Improved Palatability of High Plant Protein Shrimp Feed by the Addition of Betaine/Amino Acid Mixture

Piamsak Menasveta1,2
and Somkiat Piyatiratitivorakul2
1 Fellow of the Royal Institute, Acedamy of Science
Presented at the Royal Institute on the 21 July 2010.
2 Center of Excellence for Marine Biotechnology Department of Marine Science
Faculty of Science Chulalongkorn University Bangkok, Thailand


Betaine or trimethylglycine functions as a methyl group donor. Sugar beet is the natural source of betaine. A commercial aquafeed additive using betaine as a main source is produced by the trade name of Finnstim. Other amino acids inclusions are glycine, alanine, isoleucine, leucine and valine. The composition is proprietary and is said to be the result of empirical experimentation. The role of Finnstim as a fish feed attractant was very well documented. However, further studies are needed to test its effectiveness as a feed attractant in shrimps. The current paper studied the role of Finnstim in improving palatability of high plant protein shrimp feed. Three levels of Finnstim, i.e. 0%, 0.75% and 1.5%, were tested using two basal feeds. One was a generalized Thai shrimp feed comprised mostly of animal protein and another was a high plant protein feed. This made a total of 6 treatment diets. The experimental feeding trials were conducted with juvenile Penaeus monodon in 3 replications for 8 weeks. The proximate analysis of the six treatment diets revealed that protein content in plant protein diets were approximately 3% lower than in the animal protein diets. Addition of Finnstim resulted in a 1-2% increase of protein in the basal diets depending on the amount added. This evidence showed that Finnstim protein was quite concentrated. Covariance analysis showed significant differences between the growth slopes of the six treatments. However, the growth slopes of the plant protein diet +1.5% Finnstim and the basal animal protein diet did not differ significantly. Addition of 1.5% Finnstim to the plant protein diet significantly improved the food conversion ratio, but the diet was still a little inferior to the animal protein diet. Furthermore, the addition of Finnstim in both basal diets did not significantly improve the survival rates of shrimps, which were a little lower in the plant protein diet groups than animal protein diet groups. Nevertheless, the addition of 1.5% Finnstim in plant protein diet resulted in survial rates comparable with the animal protein diet without Finnstim. In conclusion, the addition of 1.5% Finnstim to high plant protein feed could improve palatability to a level similar to the generalized Thai shrimp feed.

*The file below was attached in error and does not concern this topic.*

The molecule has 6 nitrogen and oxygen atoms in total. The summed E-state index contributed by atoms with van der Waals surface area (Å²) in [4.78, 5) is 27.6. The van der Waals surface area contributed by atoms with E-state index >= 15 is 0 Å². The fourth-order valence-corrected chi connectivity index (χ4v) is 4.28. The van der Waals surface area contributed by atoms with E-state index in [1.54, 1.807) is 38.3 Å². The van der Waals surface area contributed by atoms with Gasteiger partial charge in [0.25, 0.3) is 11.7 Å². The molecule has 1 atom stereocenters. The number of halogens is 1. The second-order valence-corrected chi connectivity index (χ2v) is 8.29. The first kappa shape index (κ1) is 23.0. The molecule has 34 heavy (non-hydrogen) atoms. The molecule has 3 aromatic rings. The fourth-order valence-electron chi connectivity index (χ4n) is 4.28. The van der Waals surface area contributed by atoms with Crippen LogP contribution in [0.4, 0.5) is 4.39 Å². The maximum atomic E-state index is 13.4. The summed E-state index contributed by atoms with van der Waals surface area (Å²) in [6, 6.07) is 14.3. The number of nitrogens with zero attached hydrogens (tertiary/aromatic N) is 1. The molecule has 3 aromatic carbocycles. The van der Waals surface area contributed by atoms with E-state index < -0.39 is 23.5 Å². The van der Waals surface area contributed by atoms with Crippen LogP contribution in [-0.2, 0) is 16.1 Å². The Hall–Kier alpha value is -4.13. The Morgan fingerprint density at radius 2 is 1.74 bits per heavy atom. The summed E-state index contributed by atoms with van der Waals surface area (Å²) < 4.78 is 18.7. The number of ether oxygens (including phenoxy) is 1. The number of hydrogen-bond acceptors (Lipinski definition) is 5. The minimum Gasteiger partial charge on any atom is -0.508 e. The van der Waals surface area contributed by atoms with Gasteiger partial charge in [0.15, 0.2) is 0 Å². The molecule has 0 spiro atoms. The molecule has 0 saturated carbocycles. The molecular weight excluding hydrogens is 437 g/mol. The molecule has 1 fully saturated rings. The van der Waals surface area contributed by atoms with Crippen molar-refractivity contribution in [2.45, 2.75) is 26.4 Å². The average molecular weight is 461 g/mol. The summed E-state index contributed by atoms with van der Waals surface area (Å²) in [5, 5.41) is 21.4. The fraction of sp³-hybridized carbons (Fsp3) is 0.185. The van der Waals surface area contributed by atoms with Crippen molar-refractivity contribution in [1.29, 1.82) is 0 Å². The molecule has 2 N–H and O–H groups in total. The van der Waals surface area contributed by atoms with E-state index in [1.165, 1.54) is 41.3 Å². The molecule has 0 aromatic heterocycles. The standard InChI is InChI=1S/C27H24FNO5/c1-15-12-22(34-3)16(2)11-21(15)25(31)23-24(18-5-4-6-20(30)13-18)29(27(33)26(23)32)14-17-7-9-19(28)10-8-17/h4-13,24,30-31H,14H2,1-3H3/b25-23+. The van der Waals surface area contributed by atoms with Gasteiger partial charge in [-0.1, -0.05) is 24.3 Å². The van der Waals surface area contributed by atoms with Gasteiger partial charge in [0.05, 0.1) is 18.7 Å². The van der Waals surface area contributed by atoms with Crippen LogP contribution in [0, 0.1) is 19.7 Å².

Key words: amino acids, betaine, Finnstim, Penaeus monodon